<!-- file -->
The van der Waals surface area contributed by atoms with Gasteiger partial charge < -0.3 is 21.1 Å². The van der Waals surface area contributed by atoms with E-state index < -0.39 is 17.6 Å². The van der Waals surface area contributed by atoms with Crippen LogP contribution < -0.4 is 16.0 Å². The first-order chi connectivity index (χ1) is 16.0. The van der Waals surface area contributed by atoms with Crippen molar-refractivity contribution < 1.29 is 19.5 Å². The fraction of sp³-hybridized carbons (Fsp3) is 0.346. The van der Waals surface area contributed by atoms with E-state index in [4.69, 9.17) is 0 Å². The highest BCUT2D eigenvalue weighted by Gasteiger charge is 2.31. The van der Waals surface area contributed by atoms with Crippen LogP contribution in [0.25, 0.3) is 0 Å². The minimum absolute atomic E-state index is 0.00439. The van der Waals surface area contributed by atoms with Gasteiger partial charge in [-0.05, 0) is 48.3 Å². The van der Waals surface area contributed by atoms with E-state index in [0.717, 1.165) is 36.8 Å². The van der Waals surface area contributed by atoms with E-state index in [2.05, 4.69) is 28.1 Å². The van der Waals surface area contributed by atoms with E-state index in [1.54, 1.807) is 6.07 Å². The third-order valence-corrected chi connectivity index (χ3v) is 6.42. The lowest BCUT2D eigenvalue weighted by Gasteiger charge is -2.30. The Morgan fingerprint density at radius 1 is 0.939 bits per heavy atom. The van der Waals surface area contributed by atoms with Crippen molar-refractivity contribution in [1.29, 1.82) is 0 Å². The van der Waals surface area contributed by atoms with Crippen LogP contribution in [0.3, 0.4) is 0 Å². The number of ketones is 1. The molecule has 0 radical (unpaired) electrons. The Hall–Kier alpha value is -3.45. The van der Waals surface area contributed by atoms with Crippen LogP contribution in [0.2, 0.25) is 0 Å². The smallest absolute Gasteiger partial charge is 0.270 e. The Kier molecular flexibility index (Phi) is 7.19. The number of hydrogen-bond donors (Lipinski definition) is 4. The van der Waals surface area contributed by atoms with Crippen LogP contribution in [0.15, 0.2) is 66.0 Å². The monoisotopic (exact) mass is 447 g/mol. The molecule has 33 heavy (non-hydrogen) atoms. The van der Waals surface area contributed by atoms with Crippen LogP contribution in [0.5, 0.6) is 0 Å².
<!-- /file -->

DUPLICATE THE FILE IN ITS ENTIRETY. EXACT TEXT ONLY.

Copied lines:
The van der Waals surface area contributed by atoms with Gasteiger partial charge < -0.3 is 21.1 Å². The van der Waals surface area contributed by atoms with E-state index < -0.39 is 17.6 Å². The van der Waals surface area contributed by atoms with Crippen LogP contribution < -0.4 is 16.0 Å². The first-order chi connectivity index (χ1) is 16.0. The van der Waals surface area contributed by atoms with Crippen molar-refractivity contribution < 1.29 is 19.5 Å². The fraction of sp³-hybridized carbons (Fsp3) is 0.346. The van der Waals surface area contributed by atoms with E-state index in [4.69, 9.17) is 0 Å². The highest BCUT2D eigenvalue weighted by Gasteiger charge is 2.31. The van der Waals surface area contributed by atoms with Crippen LogP contribution in [0.25, 0.3) is 0 Å². The minimum absolute atomic E-state index is 0.00439. The van der Waals surface area contributed by atoms with Gasteiger partial charge in [-0.05, 0) is 48.3 Å². The van der Waals surface area contributed by atoms with E-state index in [0.717, 1.165) is 36.8 Å². The van der Waals surface area contributed by atoms with E-state index in [2.05, 4.69) is 28.1 Å². The van der Waals surface area contributed by atoms with E-state index in [1.54, 1.807) is 6.07 Å². The third-order valence-corrected chi connectivity index (χ3v) is 6.42. The lowest BCUT2D eigenvalue weighted by Gasteiger charge is -2.30. The Morgan fingerprint density at radius 1 is 0.939 bits per heavy atom. The van der Waals surface area contributed by atoms with Crippen molar-refractivity contribution in [1.29, 1.82) is 0 Å². The van der Waals surface area contributed by atoms with Crippen LogP contribution in [0.3, 0.4) is 0 Å². The number of ketones is 1. The molecule has 0 radical (unpaired) electrons. The Hall–Kier alpha value is -3.45. The van der Waals surface area contributed by atoms with Crippen LogP contribution in [0.2, 0.25) is 0 Å². The smallest absolute Gasteiger partial charge is 0.270 e. The Kier molecular flexibility index (Phi) is 7.19. The number of hydrogen-bond donors (Lipinski definition) is 4. The van der Waals surface area contributed by atoms with Crippen LogP contribution in [0.15, 0.2) is 66.0 Å². The monoisotopic (exact) mass is 447 g/mol. The molecule has 33 heavy (non-hydrogen) atoms. The van der Waals surface area contributed by atoms with Crippen LogP contribution in [0.5, 0.6) is 0 Å².